7 basic rules for SMS marketing by Pavel Webb
31.01.2013 16:42


There's only one mobile app that almost everyone has. It's not Facebook, and it's not even email. Think bigger. Imagine an app that is integrated into the operating system of almost all of the 4 billion handsets out there. Guessed yet? I'll give you a hint: I'll text you later.

Yes. SMS is the only mobile app that is compatible with 99.9 percent of your audience's mobile phones, smart or otherwise. It's also the most widely accessible marketing tool, eclipsing email in the 18 to 24 category. If you want to reach young people, it's through their phone.

According to Portio Research, global SMS messaging will break eight trillion by the end of this year. With an open rate above 95 percent, when you are thinking about "going mobile" you had better be thinking SMS marketing first.

SMS marketing basics

Although SMS marketing has been around for a while, many businesses fear it and think that their customers might take offense to it. Yet a well thought out plan for acquiring numbers and sending service-oriented (value-added) messages is hugely successful for many companies.

Here are a few pointers to help you avoid alienating your customers:

Get permission first: No one likes receiving unsolicited messages. Ask for your customer's number, and be clear about what you will send.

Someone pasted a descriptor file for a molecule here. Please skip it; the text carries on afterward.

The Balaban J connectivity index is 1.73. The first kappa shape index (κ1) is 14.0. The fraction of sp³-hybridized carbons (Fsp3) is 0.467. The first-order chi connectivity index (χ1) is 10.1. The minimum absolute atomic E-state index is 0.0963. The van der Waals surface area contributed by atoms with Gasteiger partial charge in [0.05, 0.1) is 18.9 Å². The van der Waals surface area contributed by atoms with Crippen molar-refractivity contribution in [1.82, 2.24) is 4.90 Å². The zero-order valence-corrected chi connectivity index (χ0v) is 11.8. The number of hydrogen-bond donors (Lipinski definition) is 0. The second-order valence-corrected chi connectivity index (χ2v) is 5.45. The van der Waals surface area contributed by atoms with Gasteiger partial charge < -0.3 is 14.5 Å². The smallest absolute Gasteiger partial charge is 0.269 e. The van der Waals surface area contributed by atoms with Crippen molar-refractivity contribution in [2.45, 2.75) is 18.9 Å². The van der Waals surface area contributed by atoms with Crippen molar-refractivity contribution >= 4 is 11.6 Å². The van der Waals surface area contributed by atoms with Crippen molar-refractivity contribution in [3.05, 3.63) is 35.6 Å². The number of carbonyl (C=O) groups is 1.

Only send what you say you'll send: Most people pay more attention to their mobiles than to their spouses, so once you have someone's personal mobile number, treat it with respect. If you're going to send marketing to someone on your "info updates" list, you need permission first.

Think service first, sales later: People respond much better to service-oriented messages like appointment reminders, announcements of items being back in stock, and messages without an overt marketing message.

Don't abbreviate or use slang: ul b lol'd at best and not understood at worst. Trust me. If you want to be taken seriously, just don't do this.

Tell them how to get out: Any good SMS marketing platform will allow customers to unsubscribe by texting a word such as "STOP" to your number. In the U.S., Australia, Canada, and the U.K., you must have this feature by law.

Send messages at appropriate times of day: Ever had your mobile go off at 3 am? Not nice. Most people sleep with their mobiles in the room with them. Don't give them a reason to STOP your messages.

Discount codes and coupons

One of the most popular uses for SMS marketing is mobile coupons and discount codes. Everyone loves a deal, and when you offer your customers a chance to save, they'll gladly hand over their mobile numbers.

In an eMarketer study, more than half of young adults said they would give their mobile numbers to a company in exchange for discount codes.

Once your customers understand the value of exchanging their mobile numbers with you, you'll find they are responsive and covet the chance to engage with your brand on a more personal level.

While trends in the app store come and go, SMS marketing gives you access to the widest number of mobile customers and is not about to be replaced.



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